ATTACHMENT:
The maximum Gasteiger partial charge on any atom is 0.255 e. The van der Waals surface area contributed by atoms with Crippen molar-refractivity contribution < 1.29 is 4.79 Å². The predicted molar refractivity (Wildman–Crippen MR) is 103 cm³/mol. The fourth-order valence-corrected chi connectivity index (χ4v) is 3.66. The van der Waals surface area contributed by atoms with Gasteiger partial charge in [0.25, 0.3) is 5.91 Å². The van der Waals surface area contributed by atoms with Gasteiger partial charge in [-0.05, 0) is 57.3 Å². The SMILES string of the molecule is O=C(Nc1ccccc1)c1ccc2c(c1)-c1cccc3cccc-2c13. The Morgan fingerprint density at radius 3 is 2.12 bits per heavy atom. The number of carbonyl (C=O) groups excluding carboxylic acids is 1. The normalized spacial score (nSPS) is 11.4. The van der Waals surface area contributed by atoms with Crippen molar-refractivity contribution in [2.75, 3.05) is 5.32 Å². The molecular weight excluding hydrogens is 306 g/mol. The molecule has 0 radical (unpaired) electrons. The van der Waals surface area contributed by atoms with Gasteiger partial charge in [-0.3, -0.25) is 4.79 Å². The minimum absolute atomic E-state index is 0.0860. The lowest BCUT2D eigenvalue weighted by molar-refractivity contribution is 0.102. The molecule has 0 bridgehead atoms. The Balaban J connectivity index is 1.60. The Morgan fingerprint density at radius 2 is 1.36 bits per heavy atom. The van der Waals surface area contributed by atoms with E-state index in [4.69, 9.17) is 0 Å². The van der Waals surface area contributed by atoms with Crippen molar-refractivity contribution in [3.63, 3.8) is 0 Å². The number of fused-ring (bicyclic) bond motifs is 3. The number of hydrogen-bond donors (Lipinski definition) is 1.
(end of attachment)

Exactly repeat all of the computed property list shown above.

The maximum Gasteiger partial charge on any atom is 0.255 e. The van der Waals surface area contributed by atoms with Crippen molar-refractivity contribution < 1.29 is 4.79 Å². The predicted molar refractivity (Wildman–Crippen MR) is 103 cm³/mol. The fourth-order valence-corrected chi connectivity index (χ4v) is 3.66. The van der Waals surface area contributed by atoms with Gasteiger partial charge in [0.25, 0.3) is 5.91 Å². The van der Waals surface area contributed by atoms with Gasteiger partial charge in [-0.05, 0) is 57.3 Å². The SMILES string of the molecule is O=C(Nc1ccccc1)c1ccc2c(c1)-c1cccc3cccc-2c13. The Morgan fingerprint density at radius 3 is 2.12 bits per heavy atom. The number of carbonyl (C=O) groups excluding carboxylic acids is 1. The normalized spacial score (nSPS) is 11.4. The van der Waals surface area contributed by atoms with Crippen molar-refractivity contribution in [2.75, 3.05) is 5.32 Å². The molecular weight excluding hydrogens is 306 g/mol. The molecule has 0 radical (unpaired) electrons. The van der Waals surface area contributed by atoms with Gasteiger partial charge in [-0.3, -0.25) is 4.79 Å². The minimum absolute atomic E-state index is 0.0860. The lowest BCUT2D eigenvalue weighted by molar-refractivity contribution is 0.102. The molecule has 0 bridgehead atoms. The Balaban J connectivity index is 1.60. The Morgan fingerprint density at radius 2 is 1.36 bits per heavy atom. The van der Waals surface area contributed by atoms with E-state index in [4.69, 9.17) is 0 Å². The van der Waals surface area contributed by atoms with Crippen molar-refractivity contribution in [3.63, 3.8) is 0 Å². The number of fused-ring (bicyclic) bond motifs is 3. The number of hydrogen-bond donors (Lipinski definition) is 1.